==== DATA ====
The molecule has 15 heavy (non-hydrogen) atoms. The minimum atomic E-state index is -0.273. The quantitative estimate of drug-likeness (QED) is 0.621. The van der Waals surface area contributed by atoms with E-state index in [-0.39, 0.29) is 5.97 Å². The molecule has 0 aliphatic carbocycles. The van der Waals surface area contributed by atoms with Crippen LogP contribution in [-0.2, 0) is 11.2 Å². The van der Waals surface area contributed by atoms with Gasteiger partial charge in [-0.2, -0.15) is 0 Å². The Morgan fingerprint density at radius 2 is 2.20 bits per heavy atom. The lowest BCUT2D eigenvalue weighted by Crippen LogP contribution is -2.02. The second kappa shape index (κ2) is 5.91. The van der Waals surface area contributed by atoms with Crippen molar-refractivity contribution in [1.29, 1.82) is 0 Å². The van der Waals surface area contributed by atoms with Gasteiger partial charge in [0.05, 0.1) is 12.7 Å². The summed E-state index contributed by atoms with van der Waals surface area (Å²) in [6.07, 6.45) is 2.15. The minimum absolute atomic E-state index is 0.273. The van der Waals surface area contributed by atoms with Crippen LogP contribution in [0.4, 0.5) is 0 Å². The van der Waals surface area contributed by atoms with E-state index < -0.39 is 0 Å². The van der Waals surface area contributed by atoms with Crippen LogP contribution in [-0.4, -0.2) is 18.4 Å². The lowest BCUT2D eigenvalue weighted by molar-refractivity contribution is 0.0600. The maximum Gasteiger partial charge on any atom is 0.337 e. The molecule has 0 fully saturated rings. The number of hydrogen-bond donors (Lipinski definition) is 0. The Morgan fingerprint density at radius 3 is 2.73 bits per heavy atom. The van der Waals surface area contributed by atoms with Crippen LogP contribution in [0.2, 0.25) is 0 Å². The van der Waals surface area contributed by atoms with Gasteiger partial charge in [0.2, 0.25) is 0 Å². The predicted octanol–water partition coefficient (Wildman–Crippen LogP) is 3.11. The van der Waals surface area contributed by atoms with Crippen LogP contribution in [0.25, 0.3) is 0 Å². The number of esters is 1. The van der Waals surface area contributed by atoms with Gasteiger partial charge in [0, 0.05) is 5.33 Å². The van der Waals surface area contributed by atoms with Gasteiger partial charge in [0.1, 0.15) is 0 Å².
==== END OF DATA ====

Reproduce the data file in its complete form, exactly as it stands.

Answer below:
The molecule has 15 heavy (non-hydrogen) atoms. The minimum atomic E-state index is -0.273. The quantitative estimate of drug-likeness (QED) is 0.621. The van der Waals surface area contributed by atoms with E-state index in [-0.39, 0.29) is 5.97 Å². The molecule has 0 aliphatic carbocycles. The van der Waals surface area contributed by atoms with Crippen LogP contribution in [-0.2, 0) is 11.2 Å². The van der Waals surface area contributed by atoms with Gasteiger partial charge in [-0.2, -0.15) is 0 Å². The Morgan fingerprint density at radius 2 is 2.20 bits per heavy atom. The lowest BCUT2D eigenvalue weighted by Crippen LogP contribution is -2.02. The second kappa shape index (κ2) is 5.91. The van der Waals surface area contributed by atoms with Crippen molar-refractivity contribution in [1.29, 1.82) is 0 Å². The van der Waals surface area contributed by atoms with Gasteiger partial charge in [0.05, 0.1) is 12.7 Å². The summed E-state index contributed by atoms with van der Waals surface area (Å²) in [6.07, 6.45) is 2.15. The minimum absolute atomic E-state index is 0.273. The van der Waals surface area contributed by atoms with Crippen LogP contribution in [0.4, 0.5) is 0 Å². The van der Waals surface area contributed by atoms with E-state index < -0.39 is 0 Å². The van der Waals surface area contributed by atoms with Crippen LogP contribution in [-0.4, -0.2) is 18.4 Å². The lowest BCUT2D eigenvalue weighted by molar-refractivity contribution is 0.0600. The maximum Gasteiger partial charge on any atom is 0.337 e. The molecule has 0 fully saturated rings. The number of hydrogen-bond donors (Lipinski definition) is 0. The Morgan fingerprint density at radius 3 is 2.73 bits per heavy atom. The van der Waals surface area contributed by atoms with Crippen LogP contribution in [0.2, 0.25) is 0 Å². The van der Waals surface area contributed by atoms with Gasteiger partial charge in [0.2, 0.25) is 0 Å². The predicted octanol–water partition coefficient (Wildman–Crippen LogP) is 3.11. The van der Waals surface area contributed by atoms with Crippen LogP contribution in [0.25, 0.3) is 0 Å². The number of esters is 1. The van der Waals surface area contributed by atoms with Gasteiger partial charge in [0, 0.05) is 5.33 Å². The van der Waals surface area contributed by atoms with Gasteiger partial charge in [0.1, 0.15) is 0 Å².